Also, this review reminded me of a documentary I was watching on TV about Yo-Yo Ma and this orchestra trying to mix Western and Middle Eastern musical stylings and instrumentation. Essentially it was incredibly difficult because the instruments from the Middle East were tuned on a completely different scale and frequency and all that jazz. Except for that one Middle Eastern instrument that's like an upright fiddle, it's tuned like a violin apparently, and it also sounds incredibly beautiful.

DFelon204409
Emeritus
March 5th 2009



3995 Comments

Album Rating: 3.5

That seems like more of a logistical problem rather than a creative / taste issue, though it's always interesting to draw such comparisons. What is the documentary called?

thebhoy
Emeritus
March 6th 2009



4459 Comments


yeah, it was a logistical problem, that's what I meant. The violinists were so confused cause they had to play in a scale that was completely alien to them. I can't remember what it was called. It was like Yo-Yo Ma and the something sea road orchestra. Gah, the name of the orchestra was the name of some middle easter travel route that went from like Baghdad to the Baltic or Mediterreanean Sea or something like that.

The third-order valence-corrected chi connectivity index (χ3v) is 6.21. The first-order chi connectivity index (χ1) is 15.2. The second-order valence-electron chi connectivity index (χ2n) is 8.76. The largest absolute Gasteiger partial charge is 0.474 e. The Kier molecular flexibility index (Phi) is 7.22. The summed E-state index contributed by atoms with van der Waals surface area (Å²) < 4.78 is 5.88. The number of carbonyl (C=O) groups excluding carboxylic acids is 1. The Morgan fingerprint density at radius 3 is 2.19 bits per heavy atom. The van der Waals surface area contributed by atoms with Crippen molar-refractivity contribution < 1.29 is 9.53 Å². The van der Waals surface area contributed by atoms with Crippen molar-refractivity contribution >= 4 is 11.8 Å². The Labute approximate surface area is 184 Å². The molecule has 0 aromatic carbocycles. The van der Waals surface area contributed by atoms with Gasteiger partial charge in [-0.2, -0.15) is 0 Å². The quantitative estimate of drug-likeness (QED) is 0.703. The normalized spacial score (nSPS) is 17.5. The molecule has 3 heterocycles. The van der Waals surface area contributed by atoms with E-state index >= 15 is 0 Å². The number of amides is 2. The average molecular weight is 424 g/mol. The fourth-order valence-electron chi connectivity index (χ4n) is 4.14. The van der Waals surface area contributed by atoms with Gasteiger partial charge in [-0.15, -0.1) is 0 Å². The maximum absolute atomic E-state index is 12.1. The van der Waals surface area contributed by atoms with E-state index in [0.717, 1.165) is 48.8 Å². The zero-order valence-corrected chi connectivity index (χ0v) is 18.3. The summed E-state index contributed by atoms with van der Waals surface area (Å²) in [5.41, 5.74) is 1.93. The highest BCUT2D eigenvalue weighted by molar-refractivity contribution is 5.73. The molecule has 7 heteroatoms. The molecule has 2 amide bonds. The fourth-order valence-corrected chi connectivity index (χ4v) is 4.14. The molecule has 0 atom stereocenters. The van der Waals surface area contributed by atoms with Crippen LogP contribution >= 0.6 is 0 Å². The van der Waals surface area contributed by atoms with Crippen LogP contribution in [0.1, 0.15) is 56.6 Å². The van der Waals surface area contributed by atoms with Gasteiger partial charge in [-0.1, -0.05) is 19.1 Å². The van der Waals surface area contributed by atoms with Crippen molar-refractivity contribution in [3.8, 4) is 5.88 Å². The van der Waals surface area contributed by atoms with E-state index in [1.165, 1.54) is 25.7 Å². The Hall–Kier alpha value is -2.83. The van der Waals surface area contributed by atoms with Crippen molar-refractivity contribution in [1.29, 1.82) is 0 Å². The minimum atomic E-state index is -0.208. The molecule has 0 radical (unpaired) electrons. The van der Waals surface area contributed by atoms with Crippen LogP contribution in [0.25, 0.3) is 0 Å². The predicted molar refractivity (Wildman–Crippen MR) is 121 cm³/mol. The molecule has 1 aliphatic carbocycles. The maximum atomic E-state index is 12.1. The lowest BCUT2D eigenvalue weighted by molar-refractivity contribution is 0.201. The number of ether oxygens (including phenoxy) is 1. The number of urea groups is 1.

thebhoy
Emeritus
March 12th 2009



4459 Comments


Yo-Yo Ma and the Silk Road Orchestra... I'm pretty sure that was the name of it.

natey
March 12th 2009



4170 Comments


Great review.

DFelon204409
Emeritus
March 15th 2009



3995 Comments

Album Rating: 3.5

More content on worship and tribute: http://worshipandtributemedia.blogspot.com/2009/03/group-bombino-guitars-from-agadez-vol-2.html

gaslightanthem
March 15th 2009



5209 Comments


did deekmedia get taken down?

was listening to some of this the other day, sounds pretty great.

can't wait to get the whole album

DFelon204409
Emeritus
March 15th 2009



3995 Comments

Album Rating: 3.5

Deek is always switching sites. I'll look into it. That's the best site imo.

gaslightanthem
March 15th 2009



5209 Comments


Pretty much, that & bolachas, if you find where he has relocated let me know ya?

NOTINTHEFACE
March 18th 2009



1653 Comments


This is cool, but I find the bass terribly annoying. Still an enjoyable album, though.

Athom
Staff Reviewer
March 23rd 2009



17195 Comments


this is pretty cool

feav233
January 2nd 2010



1411 Comments


this sounds pretty interesting, nice review